The Kwan Yin House of Compassion has a nearby house for the monks and other male staff who wish to live onsite. It has beds for 6 people. See the exterior and the floor plan. The black space in the lower left of the first floor plan is an outdoor parking pad. The monks and nuns share a single minivan for tasks like hauling groceries or making group trips. Their primary vehicles are bicycles, and they have indoor space for secure storage. The bike room / drying room has racks for hanging bicycles and niches underneath for storing shoes or other items. The coat closet is the long slot just above the entrance. The laundry room includes space for storing shoes. The bathrooms typically include a sink, toilet, rinsing bench, and bathtub with shower. A hallway leads to the first floor bedrooms. Bedroom 2 and Bedroom 3 each have two twin beds.
The upstairs landing has a small gathering area. The L-shaped lounge includes couches and a viewscreen. The kitchen and dining room are two halves of the same space. The parallel lounge leads into the dining room. Bedroom 1 upstairs holds two twin beds.
The Nuns' House
The Kwan Yin House of Compassion has a nearby house for the nuns and other female staff who wish to live onsite. It has 5 bedrooms with beds for 7-10 people: two double beds, two pairs of single beds, and one trundle bed. See the exterior in autumn and winter, and a floor plan. The finished basement is simply a large open space which can be used for meditation, classes, hosting feasts, or other activities. The garage has been converted into a craft room for sewing, scrapbooking, and other creative activities.
The bike room / drying room has cabinets for holding bicycles. The entrance hall includes a genkan (shoe foyer) for leaving shoes 'outside' the house proper. The lounge includes couches and a television. Bedroom 1 downstairs has a double bed. This bathroom has a sink and hooks for clothes outside the roomlet which holds the toilet and bathtub. This makes it easier for multiple people to use the bathroom at the same time for different purposes, a feature popular in large households. This bathroom has a sink, toilet, and shower room. The kitchen lies beyond the woodstove. The dining room extends into the upper storey. The tatami room looks into the dining room.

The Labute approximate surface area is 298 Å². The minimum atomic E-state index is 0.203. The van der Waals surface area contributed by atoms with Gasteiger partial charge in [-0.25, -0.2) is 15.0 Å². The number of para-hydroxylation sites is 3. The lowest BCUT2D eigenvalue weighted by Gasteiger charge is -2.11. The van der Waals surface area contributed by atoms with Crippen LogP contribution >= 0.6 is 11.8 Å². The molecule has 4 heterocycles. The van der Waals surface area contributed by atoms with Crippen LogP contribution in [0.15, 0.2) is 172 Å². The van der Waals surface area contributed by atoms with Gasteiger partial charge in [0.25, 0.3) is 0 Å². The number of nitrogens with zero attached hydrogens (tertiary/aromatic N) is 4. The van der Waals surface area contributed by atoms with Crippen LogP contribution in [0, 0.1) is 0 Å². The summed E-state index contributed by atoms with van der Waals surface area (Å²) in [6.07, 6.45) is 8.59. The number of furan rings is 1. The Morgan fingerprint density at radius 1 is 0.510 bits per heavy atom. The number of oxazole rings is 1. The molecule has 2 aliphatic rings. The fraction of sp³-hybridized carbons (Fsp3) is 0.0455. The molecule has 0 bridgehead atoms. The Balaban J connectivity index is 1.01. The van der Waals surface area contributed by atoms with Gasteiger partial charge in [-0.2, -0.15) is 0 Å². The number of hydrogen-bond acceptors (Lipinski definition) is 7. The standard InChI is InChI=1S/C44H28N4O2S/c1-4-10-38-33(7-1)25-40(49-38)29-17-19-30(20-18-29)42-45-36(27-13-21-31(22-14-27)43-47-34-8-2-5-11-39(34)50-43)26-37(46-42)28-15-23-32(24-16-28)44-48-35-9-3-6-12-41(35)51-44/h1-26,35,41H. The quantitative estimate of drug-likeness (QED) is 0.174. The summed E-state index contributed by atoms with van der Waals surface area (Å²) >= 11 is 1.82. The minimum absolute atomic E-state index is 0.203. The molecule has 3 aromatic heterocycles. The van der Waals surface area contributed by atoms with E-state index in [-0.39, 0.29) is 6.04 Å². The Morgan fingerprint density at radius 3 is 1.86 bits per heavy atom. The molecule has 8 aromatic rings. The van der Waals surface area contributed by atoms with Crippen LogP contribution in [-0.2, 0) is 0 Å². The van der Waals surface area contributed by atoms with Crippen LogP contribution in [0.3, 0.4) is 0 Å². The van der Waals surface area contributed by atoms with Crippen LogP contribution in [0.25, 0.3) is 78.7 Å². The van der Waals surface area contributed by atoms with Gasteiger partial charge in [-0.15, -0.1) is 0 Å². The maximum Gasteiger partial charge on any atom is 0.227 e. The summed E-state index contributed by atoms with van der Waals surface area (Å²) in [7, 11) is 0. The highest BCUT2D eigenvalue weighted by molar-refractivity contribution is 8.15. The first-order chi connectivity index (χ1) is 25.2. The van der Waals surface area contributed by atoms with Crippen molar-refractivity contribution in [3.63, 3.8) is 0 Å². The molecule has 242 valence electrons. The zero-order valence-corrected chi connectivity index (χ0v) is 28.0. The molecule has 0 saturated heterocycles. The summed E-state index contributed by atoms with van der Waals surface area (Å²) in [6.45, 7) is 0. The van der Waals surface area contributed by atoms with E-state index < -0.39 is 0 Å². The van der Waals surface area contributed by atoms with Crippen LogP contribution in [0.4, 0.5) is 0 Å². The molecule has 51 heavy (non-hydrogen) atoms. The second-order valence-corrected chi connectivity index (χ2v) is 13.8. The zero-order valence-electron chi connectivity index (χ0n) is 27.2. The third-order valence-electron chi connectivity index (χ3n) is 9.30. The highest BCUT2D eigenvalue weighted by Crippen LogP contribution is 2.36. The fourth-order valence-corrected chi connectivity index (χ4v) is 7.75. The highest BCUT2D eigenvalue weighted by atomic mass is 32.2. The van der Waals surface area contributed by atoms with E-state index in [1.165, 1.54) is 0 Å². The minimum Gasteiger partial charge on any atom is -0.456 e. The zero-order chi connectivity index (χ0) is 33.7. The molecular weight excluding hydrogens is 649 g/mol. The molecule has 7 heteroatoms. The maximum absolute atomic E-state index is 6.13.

From the upper floor, you can look down into the dining room. The upstairs landing holds a little lounge with a piano. Bedroom 5 upstairs belongs to a cria and her mother, so it has a slightly brighter and more child-friendly decorating style. Bedroom 4 upstairs has two twin beds crammed into a corner. Bedroom 3 upstairs has two twin beds in a tatami room. In winter, they can be pushed together for added warmth. Bedroom 2 upstairs has a double bed.
The monks, nuns, and other staff share a single minivan for communal travel and for personal trips beyond bicycle or bus range.
The Kwan Yin House of Compassion also has a minibus for group trips and visitor transportation. See the floor plan, exterior, lift, interior, and cockpit. It was donated because the nuns were helping the daughter of a local man who runs a dealership. He asked if they would like a bus, and this is what they picked out. The wheelchair docks can be used to secure matching luggage bins or large items when not required for riders.
Read on for characters.